The opinions expressed in this article are solely those of the author, and do not necessarily reflect the opinions or views of the Mo Ibrahim Foundation.
At the 2018 Ibrahim Forum in Kigali, Rwanda, Mo held a conversation with Sanjay Pradhan, CEO of the Open Government Partnership (OGP). Here we highlight some key parts of the discussion.
Sanjay Pradhan introduced the OGP, a partnership between governments, civil society and citizen groups. In OGP these actors come together and co-create and implement concrete actions to make governments more open, transparent, participatory and responsive – able to deliver better services to citizens. OGP combines the commitment and integrity of reformers in government with the passion and energy of civil society and citizens, and it is about closing the feedback loop between supply (reformers within government) and demand (engaged citizenry that oversees government).
OGP is very much about the kind of social contract we’ve been discussing in the last two days. What it is fundamentally is a partnership between reformers in government; that we’ve been honouring in this discussion and civil society and citizen groups.
OGP was established in 2011 at the UNGA by eight heads of state (five Southern countries from the Global South, including South Africa, and three from the Global North, including the US), and nine civil society leaders. Today, 96 national and local governments (76 national, 20 local) and thousands of civil society organisations have joined OGP, with the focus being on the local level as it is there that government can have the greatest impact on the lives of citizens. In the last six years, over 3,000 commitments have been developed and implemented. Implementation of action plans is assessed through independent reporting mechanisms and by civil society. At present, OGP has 15 African national and local member governments. Some relevant initiatives in Africa have been opening up contracts in Kenya and Ghana, making company ownership transparent in South Africa, and disclosing data on gender-based violence in Sierra Leone.
[su_highlight]When there is a commitment to join OGP, it empowers governments and civil society to make change happen.[/su_highlight]
Sanjay Pradhan provided examples of the process for countries to join OGP. Every country that commits to join has to develop an action plan for two years. In October 2016 the Nigerian government and civil society came together to co-create a plan that was widely publicised, with about 300 Nigerian civil society organisations involved. This demonstrated that a credibly implemented action plan could make a difference. The action plan for Nigeria committed to open contracting for all government contracts to be disclosed using open data standards. This came about from a tripartite collaboration started by a young reformer working in government on the public procurement budget, who leveraged President Buhari’s commitment to build an internal consensus, in the face of significant resistance to reform. He then reached out to 40 Nigerian civil society organisations to oversee open contracts, as without monitoring there is no transparency. OGP is about partnership between reformers and civil society to make change happen.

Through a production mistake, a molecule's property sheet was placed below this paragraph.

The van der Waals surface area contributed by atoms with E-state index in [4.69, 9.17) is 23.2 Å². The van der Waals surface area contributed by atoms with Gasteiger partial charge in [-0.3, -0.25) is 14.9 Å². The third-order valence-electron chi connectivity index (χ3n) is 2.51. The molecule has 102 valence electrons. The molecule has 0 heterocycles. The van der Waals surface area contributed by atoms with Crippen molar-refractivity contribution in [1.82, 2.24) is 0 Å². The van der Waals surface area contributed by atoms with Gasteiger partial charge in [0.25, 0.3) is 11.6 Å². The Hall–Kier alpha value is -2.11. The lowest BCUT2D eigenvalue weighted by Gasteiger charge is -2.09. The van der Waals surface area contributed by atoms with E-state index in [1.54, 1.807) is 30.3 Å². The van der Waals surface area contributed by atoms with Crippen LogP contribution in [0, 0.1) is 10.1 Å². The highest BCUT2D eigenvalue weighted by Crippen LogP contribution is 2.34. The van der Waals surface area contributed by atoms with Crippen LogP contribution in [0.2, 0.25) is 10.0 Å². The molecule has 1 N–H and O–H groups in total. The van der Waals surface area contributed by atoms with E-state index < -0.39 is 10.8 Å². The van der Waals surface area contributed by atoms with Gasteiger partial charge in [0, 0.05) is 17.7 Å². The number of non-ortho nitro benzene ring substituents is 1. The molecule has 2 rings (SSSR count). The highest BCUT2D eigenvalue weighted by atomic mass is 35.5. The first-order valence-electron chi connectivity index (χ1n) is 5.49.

Another example is Ukraine, where there is much talk of a captured state. A young set of reformers from government, a young tech worker/civil society leader, and representatives from the private sector came together and created ProZorro (meaning 'transparency' in Ukrainian), to disclose all contracts in open data standards, searchable by the public. The project then evolved into DoZorro, the second generation of ProZorro, to empower citizens to oversee the implementation of contracts and flag up suspicious ones. If there appears to be a violation, the government responds to these concerns. In terms of results, over 1 billion dollars were reportedly saved in two years. A survey of public sector entrepreneurs shows that 60% of private entrepreneurs reported either a partial or significant reduction of perceived corruption because of ProZorro and DoZorro, and a 50% increase in the number of unique bidders to public contracting processes.
According to Sanjay Pradhan, thirty countries have so far embraced open contract, including six in Africa. The way forward now is implementation. For example, in Africa in the state of Kaduna, Nigeria, a government audit found that a hospital, promised to the citizens, funded and contracted, only existed on paper. A courageous government reformer (the Commissioner of Budget and Planning) put together a set of paid government staff, equipped with smartphones, to take geocoded photos of the status of projects and locations. The initial mapping revealed that there were 3,000 projects in Kaduna state alone, and not enough capacity to monitor these. The idea then came to hand over the initiative to citizens to monitor and oversee implementation.